First Responders Set Out to Rescue 5 Men Trapped in Tree by Big Cats in Sumatra
A group of Indonesian men spent four days trapped in a tree while Sumatran tigers paced in circles around the tree. The men were hunting
for rare wood used to make incense but this is not what provoked the tigers. These men accidentally killed a tiger cub in a trap set to catch antelope and deer for food. The tigers were relentless seeking revenge killing a sixth man and waiting for the remaining five to come down from the tree.
A team of 30 rescuers, including police and soldiers, dispatched to help the men deep in the jungle in the north of Sumatra arrived to find the critically endangered tigers still circling the tree. This team did not dare approach, but called in three local animal tamers. Eventually the tigers left the tree and the men were rescued.
This took place in Sumatra, home of the Sumatran tiger, where cases of animal-human conflict are increasing due to extensive logging chewing up the big cats’ natural habitat. The Sumatran tiger is the world’s smallest tiger and the team of 30 rescuers would not approach the tigers without an additional team of animal trainers skilled at diverting the tigers’ attention. And this happened in Sumatra, where both the tigers and the first responders both live.
First Responders Bear the Burden of the Big Cat Crisis in the United States Too.
First responders bear the burden of the big cat crisis in the United States too but this country is not home to wild tigers. There are an estimated 10,000- 20,000 big cats kept as pets in backyards, basements and roadside zoos throughout the United States. Sadly, the U.S. is thought to be home to more captive tigers than are found in the wild. Exact numbers are not known so there is no way of knowing how many big cats are being kept in private hands and under what conditions.
Last week I attended the first-ever first responder forum for big cats at the Ohio Statehouse Building in Columbus. The event sponsored by
the International Fund for Animal Welfare (IFAW) kicked off the national rally call to police officers, veterinarians, firefighters, EMTs, emergency and natural disaster management and other first responders. The goal was to build a national coalition of first responders who support the Big Cats and Public Safety Protection Act. (H.R. 1998).
These professionals must risk their lives responding to a person killed or mauled by a big cat or when a big cat escapes. According to Tim Harrison, Director of Outreach for Animals and a retired Police Officer, Firefighter and EMT:
There are no police or fire academies in the USA that train public safety officers to respond or handle a big cat incident. As history has shown, 100% of all big cat escapers or attacks on humans, the local police and fire are the first to respond.
Muskingum County Sheriff Matthew Lutz understands all too well what happens when big cats escape their enclosures.
In late 2011, when private big cat owner Terry Thompson let loose the 38 big cats and other exotics he kept on a farm in Muskingum County, it was up to me to determine what to do. In order to protect my community, I had to make the difficult decions to shoot the animals so they couldn’t harm people. This decision, although the right one, brought major adversity to my office and my community. It also placed a heavy burden on our Deputies some which still carry that today.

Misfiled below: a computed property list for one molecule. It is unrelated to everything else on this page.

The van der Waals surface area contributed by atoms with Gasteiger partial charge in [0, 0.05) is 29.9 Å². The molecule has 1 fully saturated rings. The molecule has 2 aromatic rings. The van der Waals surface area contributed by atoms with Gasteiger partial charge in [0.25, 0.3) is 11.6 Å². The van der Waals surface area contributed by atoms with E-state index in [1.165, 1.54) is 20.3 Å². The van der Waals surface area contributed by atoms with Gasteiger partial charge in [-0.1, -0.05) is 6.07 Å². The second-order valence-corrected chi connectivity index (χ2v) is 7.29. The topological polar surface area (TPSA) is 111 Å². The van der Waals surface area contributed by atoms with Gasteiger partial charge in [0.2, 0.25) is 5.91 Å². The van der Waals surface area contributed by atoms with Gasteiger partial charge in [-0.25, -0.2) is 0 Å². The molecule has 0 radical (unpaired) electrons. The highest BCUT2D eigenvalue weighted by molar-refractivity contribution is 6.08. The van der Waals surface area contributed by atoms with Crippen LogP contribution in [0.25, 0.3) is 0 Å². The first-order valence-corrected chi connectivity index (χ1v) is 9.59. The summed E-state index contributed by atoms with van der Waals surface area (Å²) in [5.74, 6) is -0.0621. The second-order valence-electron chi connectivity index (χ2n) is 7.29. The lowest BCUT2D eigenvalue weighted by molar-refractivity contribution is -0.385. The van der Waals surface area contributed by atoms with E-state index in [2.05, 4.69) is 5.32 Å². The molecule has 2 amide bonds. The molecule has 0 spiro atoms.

Law enforcement and other first responders don’t go through training for this, and taxpayers pay the cost when big cats escape or otherwise jeopardize the community. We have a lot of hunters on our agency, but you’re never trained to shoot exotic animals and have to deal with situations like this. Some of our Deputies took quite some time to cope with the situation they were put in. There was also an extra $8,000 cost to our agency due to the overtime that was needed ti cover this situation
Ohio’s Dangerous Wild Animals Act passed las year was a first step but now a nationwide policy on private possession of big cats is in order to take the burden off of the nation’s first responders. These brave men and women did not become first responders because they wanted to chase down an African lion on an Ohio freeway or be called in to kill tigers on a farm.
Passing the Big Cats and Public Safety Protection Act would mean:
An amendment to the Captive Wildlife Safety Act to generally end private possession and breeding of lions, tigers, leopards, snow leopards, clouded leopards, cheetahs, jaguars and cougars, as well as any hybrid of these species.
A grandfather provision for current big cat owners that allows individuals to continue keeping their animals as long as they register them with the USDA within a year after the bill becomes law.
Exceptions for the following: Zoos accredited by the Association of Zoos and Aquariums (AZA) or certified related facilities that coordinate with an AZA Species Survival Plan for breeding of species listed as threatened or endangered; wildlife sanctuaries that do not breed or allow public handling of the animals; wildlife rehabilitators; state colleges and universities; and select traveling circuses in compliance with the Animal Welfare Act.
Penalties for violations: Violators of the law could have their animals confiscated, along with any equipment used in violation, and could face fines up to $20,000 and up to five years in jail.
What do you think about the Big Cats and Public Safety Protection Act?
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